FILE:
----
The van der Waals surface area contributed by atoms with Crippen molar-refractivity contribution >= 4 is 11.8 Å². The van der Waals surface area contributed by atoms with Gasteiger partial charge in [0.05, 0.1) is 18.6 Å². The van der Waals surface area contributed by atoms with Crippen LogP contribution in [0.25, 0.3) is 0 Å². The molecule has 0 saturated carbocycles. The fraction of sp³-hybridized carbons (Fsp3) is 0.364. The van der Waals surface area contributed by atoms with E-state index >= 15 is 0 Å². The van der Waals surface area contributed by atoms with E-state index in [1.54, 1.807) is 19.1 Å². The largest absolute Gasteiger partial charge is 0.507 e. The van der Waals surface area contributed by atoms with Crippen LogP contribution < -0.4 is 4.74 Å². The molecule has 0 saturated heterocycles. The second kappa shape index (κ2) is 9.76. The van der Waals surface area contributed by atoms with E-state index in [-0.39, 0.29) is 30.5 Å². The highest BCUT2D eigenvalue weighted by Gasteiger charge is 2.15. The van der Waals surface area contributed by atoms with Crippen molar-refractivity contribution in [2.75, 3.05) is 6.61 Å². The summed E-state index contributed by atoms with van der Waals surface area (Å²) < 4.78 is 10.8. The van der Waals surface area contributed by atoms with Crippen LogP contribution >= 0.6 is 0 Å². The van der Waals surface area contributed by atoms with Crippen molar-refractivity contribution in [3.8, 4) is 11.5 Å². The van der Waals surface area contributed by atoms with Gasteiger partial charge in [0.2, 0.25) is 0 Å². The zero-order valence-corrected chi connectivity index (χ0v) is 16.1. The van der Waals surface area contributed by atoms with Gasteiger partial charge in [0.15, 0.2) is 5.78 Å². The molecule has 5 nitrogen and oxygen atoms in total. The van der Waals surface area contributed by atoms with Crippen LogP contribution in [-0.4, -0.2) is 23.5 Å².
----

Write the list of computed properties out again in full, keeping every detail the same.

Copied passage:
The van der Waals surface area contributed by atoms with Crippen molar-refractivity contribution >= 4 is 11.8 Å². The van der Waals surface area contributed by atoms with Gasteiger partial charge in [0.05, 0.1) is 18.6 Å². The van der Waals surface area contributed by atoms with Crippen LogP contribution in [0.25, 0.3) is 0 Å². The molecule has 0 saturated carbocycles. The fraction of sp³-hybridized carbons (Fsp3) is 0.364. The van der Waals surface area contributed by atoms with E-state index >= 15 is 0 Å². The van der Waals surface area contributed by atoms with E-state index in [1.54, 1.807) is 19.1 Å². The largest absolute Gasteiger partial charge is 0.507 e. The van der Waals surface area contributed by atoms with Crippen LogP contribution < -0.4 is 4.74 Å². The molecule has 0 saturated heterocycles. The second kappa shape index (κ2) is 9.76. The van der Waals surface area contributed by atoms with E-state index in [-0.39, 0.29) is 30.5 Å². The highest BCUT2D eigenvalue weighted by Gasteiger charge is 2.15. The van der Waals surface area contributed by atoms with Crippen molar-refractivity contribution in [2.75, 3.05) is 6.61 Å². The summed E-state index contributed by atoms with van der Waals surface area (Å²) < 4.78 is 10.8. The van der Waals surface area contributed by atoms with Crippen LogP contribution >= 0.6 is 0 Å². The van der Waals surface area contributed by atoms with Crippen molar-refractivity contribution in [3.8, 4) is 11.5 Å². The van der Waals surface area contributed by atoms with Gasteiger partial charge in [0.2, 0.25) is 0 Å². The zero-order valence-corrected chi connectivity index (χ0v) is 16.1. The van der Waals surface area contributed by atoms with Gasteiger partial charge in [0.15, 0.2) is 5.78 Å². The molecule has 5 nitrogen and oxygen atoms in total. The van der Waals surface area contributed by atoms with Crippen LogP contribution in [-0.4, -0.2) is 23.5 Å².